Regular meetings were held at Bow Baths (so badly damaged by Luftwaffe bombing in WW2 that it never reopened and was demolished).
On 13 October 1913, Pankhurst, who had been banned from appearing in public, went in disguise to address a rally there.
The police were tipped off, but when they sprang on stage to arrest her, the audience screamed “Jump, Sylvia, jump!”, and she did – right into their outstretched arms. The police tried to push through, smashing chairs and shoving people out of the way, but Pankhurst managed to escape in someone else's hat and coat.
A few weeks later, the press reported 'The Battle of Bow' in which a police officer was charged for assaulting a labourer supporting a Suffragette demonstration.
But when the First World War broke out, the supporters of female suffrage stopped most of their campaigning.
However, a change came after hostilities ceased. Women had contributed greatly to the war effort and kept the country going while the men were away. In 1918, the government passed the Representation of the People Act giving the vote to all men over the age of 21 and women over the age of 30 who were householders or married to a householder.
The campaign for women's suffrage finally achieved ultimate success in 1928, when women were granted exactly the same voting rights as men.
We’re happy to report that Attic Self Storage has always had women at the heart of our business, with women in charge of finances, marketing and management roles at each of our 3 (soon to be 4) stores.
If you turn hard left (which seems rather appropriate in the context of this particular blog) out of Attic Self Storage HQ and continue down Wick Lane, parallel with the A12, you will pass the area known as Fish Island and end up in the ever-so trendy Hackney Wick.
Back in the day, The Wick was notorious for its jerry building, and was described in 1879 as ‘a district of 6,000 people who have sunk to the lowest depths’. For what it’s worth, a Salvation Army report in 1897-8 found the drifters and downtrodden in the area to be ‘less violent than those of Bethnal Green’; whilst the local Eton College Mission, despite lavish expenditure, had little moral influence.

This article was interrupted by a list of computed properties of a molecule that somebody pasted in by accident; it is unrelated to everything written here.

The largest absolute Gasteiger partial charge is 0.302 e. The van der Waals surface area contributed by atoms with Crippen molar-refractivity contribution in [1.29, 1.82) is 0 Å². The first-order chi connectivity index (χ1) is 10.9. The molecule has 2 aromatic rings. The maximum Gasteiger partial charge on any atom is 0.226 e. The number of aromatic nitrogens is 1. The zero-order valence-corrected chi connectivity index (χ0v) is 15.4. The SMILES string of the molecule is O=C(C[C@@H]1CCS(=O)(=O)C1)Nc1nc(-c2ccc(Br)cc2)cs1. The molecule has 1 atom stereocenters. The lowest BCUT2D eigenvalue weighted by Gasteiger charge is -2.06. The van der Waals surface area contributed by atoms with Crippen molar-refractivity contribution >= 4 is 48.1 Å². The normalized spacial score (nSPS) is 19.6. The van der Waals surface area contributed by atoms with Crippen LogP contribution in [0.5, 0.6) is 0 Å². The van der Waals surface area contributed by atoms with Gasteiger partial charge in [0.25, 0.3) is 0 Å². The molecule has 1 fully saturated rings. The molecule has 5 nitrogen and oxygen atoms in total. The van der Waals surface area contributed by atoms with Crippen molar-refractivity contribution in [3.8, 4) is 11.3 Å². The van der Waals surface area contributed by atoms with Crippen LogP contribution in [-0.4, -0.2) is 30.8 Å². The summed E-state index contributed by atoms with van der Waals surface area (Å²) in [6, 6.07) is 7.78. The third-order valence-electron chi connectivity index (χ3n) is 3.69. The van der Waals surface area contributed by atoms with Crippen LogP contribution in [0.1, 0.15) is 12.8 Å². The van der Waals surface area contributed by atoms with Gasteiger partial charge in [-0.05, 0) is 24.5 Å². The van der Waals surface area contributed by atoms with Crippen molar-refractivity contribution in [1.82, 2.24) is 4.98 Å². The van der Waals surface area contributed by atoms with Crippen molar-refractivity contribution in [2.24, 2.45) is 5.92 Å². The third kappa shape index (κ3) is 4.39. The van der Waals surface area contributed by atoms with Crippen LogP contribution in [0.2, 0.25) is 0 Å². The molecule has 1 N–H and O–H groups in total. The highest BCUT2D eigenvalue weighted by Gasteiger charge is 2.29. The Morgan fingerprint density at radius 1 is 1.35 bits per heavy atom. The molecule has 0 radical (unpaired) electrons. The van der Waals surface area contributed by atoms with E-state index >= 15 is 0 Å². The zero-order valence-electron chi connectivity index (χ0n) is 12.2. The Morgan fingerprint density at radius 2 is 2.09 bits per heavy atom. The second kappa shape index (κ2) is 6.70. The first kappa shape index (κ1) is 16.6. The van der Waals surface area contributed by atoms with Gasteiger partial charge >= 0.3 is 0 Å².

If your feet don’t hurt too much by now and you’re happy to carry on, you’ll find something else extraordinary waiting for you just up the road.
Sutton House is Hackney's oldest domestic building and one of the few urban properties owned and maintained by the National Trust.
Three-storeys tall, built of brick on an H plan for Sir Ralph Sadler in the 1530s, the building retains some of its original exterior ‘diaper’ brickwork and its early interior decoration and fittings.
Only one original window, of six lights with a single transom, survives. The staircase in the west wing is 17th-century. The house was divided into two dwellings around 1752, when the central range was refaced and given sash windows and a second doorway, and sash windows were put into the fronts of the wings. The east wing was rendered in the later 19th century when there was some interior re-modelling. Additions to the south culminated in a large meeting room, the Wenlock Barn, of 1904.
Restoration, begun in 1990, has aimed to display the Tudor house in its undivided state while adapting the additions of the early 1900s for use by the community. The building was reopened to the public in 1992.
Attic Self Storage were to be the proud sponsors of Sutton House’s entire programme of events for 2020, but sadly with the Covid-19 crisis, the doors have been pretty much locked and bolted to the public since March.
Hopefully things will open up soon.
In the meantime, you are welcome to visit Attic HQ in Bow for all of your modern storage – and ancient history – needs. We have remained steadfastly open for business throughout the lockdown. You are most welcome to make the most of our facilities 24 hours a day, 7 days a week, 365 days a day. Especially if you’re a woman.
Join us as we resume our ongoing history tour next with a look at the industrial past, modern graffiti and ‘urban regeneration’ of the artist’s quarter that is also right on our doorstep.
To be continued…